So I'm sure most everyone has come accross the problem where you have a smooth rolling object on an inclined plain that rolls off a roof or something and falls some distance x away from the roof. I can solve that because it usually gives me the distance along the incline and the angle of inclination and we assume conservation of energy and then use free fall equations and blah blah blah. What I can't seem to do is solve the last part of this problem where I'm given:(adsbygoogle = window.adsbygoogle || []).push({});

A solid sphere of of negligable mass and radius so I=2/5M(Rsquared)

Smooth rolling so we assume r(omega)=Vcom

From an initial height of H=6.0 m along a very wavy descent to a final height of h=2.0 m where it falls off the edge and

using the conservation of energy and plugging our stuff in

at the end of the roof the Vcom= 5.29 m/(s) and the average speed=7.23m/s (found first part easy)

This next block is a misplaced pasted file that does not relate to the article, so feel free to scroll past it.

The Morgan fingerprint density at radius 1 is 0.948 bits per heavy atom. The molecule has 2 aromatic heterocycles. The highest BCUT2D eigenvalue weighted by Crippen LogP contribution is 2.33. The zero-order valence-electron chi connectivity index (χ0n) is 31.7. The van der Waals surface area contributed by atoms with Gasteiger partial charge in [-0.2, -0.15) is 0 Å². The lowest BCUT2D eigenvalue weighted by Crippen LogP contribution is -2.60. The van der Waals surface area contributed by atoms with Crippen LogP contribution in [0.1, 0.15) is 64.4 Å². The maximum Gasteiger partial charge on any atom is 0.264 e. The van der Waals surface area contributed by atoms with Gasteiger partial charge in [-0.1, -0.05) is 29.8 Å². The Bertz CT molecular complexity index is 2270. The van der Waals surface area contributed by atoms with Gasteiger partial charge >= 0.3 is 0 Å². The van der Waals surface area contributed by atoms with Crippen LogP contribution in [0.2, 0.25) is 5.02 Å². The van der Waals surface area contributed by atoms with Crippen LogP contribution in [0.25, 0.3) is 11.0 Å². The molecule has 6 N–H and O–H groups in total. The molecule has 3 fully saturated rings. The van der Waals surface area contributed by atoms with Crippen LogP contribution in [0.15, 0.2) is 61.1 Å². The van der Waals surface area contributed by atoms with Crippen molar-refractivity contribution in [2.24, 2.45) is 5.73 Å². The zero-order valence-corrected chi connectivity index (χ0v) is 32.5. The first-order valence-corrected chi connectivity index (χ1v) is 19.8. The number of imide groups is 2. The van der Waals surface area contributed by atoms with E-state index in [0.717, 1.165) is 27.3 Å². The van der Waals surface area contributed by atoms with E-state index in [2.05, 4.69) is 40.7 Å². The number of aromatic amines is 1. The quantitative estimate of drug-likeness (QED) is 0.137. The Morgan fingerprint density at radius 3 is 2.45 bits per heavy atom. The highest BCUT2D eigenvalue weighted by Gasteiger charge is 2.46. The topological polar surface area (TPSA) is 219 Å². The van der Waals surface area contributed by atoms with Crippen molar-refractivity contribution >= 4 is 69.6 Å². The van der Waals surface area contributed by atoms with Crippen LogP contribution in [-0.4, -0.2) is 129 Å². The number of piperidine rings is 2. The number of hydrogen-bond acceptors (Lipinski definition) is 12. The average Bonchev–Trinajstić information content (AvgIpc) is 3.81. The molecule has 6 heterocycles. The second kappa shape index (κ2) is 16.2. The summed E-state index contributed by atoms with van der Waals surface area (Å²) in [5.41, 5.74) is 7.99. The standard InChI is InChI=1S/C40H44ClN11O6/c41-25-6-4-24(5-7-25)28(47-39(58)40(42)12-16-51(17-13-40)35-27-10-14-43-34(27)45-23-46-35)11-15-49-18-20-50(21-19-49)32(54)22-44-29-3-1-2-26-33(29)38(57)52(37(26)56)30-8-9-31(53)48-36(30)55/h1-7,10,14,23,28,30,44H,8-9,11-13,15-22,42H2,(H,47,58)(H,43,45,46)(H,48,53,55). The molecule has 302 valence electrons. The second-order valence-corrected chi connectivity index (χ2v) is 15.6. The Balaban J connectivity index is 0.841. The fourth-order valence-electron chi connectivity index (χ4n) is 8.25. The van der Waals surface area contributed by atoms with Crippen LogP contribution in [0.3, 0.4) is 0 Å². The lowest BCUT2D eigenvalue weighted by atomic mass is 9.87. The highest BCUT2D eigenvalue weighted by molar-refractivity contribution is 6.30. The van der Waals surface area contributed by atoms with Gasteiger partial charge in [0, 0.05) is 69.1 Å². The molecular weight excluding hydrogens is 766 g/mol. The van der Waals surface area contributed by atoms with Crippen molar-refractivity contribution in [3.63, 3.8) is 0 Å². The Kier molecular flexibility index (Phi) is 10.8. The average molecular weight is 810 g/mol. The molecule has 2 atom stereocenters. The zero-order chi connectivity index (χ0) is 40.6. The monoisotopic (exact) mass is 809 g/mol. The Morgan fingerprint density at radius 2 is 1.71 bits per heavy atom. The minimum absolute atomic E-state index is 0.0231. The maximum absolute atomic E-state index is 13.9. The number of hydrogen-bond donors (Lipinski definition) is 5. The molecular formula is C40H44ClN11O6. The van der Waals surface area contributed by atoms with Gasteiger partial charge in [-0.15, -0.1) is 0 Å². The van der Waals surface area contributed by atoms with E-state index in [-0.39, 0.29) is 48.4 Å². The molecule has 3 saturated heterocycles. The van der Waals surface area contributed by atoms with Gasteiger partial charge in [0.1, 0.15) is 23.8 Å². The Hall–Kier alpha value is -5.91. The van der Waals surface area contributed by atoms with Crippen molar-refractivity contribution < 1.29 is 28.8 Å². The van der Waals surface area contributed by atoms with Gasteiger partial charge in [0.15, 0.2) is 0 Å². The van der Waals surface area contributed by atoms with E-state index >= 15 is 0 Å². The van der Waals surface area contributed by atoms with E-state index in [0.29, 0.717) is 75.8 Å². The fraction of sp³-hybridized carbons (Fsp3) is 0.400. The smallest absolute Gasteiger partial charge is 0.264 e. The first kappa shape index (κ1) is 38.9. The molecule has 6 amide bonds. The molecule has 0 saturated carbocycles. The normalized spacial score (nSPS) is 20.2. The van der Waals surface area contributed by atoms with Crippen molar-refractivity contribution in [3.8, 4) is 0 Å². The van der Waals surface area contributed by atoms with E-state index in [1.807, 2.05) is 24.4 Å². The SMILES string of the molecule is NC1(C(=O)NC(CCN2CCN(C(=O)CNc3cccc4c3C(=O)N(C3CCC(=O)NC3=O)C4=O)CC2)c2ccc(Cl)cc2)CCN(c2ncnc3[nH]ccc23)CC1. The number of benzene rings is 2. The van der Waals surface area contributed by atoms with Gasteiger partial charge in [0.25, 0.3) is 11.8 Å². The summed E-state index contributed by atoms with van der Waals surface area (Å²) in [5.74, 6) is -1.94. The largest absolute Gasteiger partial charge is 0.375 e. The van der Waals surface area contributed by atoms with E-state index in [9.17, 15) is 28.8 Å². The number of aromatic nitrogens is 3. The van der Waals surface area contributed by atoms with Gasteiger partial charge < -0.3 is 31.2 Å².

I assume that the acceleration is constant (gravity) but that only comes into play on the last part because the normal force cancels it out while it is on the crazy ramp.

so now where do I go from here to find the angle so I can calculate t and then calculate the distance it fell horizontally d to point A that is directly below the edge of the 2.0m roof. The answer is 4.8m but when I can't find my all my values to plug into my quadratic equation it is kinda pointless. I know it is some simple relation that I can't remember. I would like to use the freefall relationships but without my angle it doesn't mean anything. Is there an easier way?

x(not)=0 Vx(not)=Vcos(theta) y=h=2.0m Vy(not)=-Vsin(theta)

y=h-(Vsin(theta))t -1/2g(t(squared))

Distance=Vcos(theta)t

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# Homework Help: Kinematics Rolling motion off a cliff

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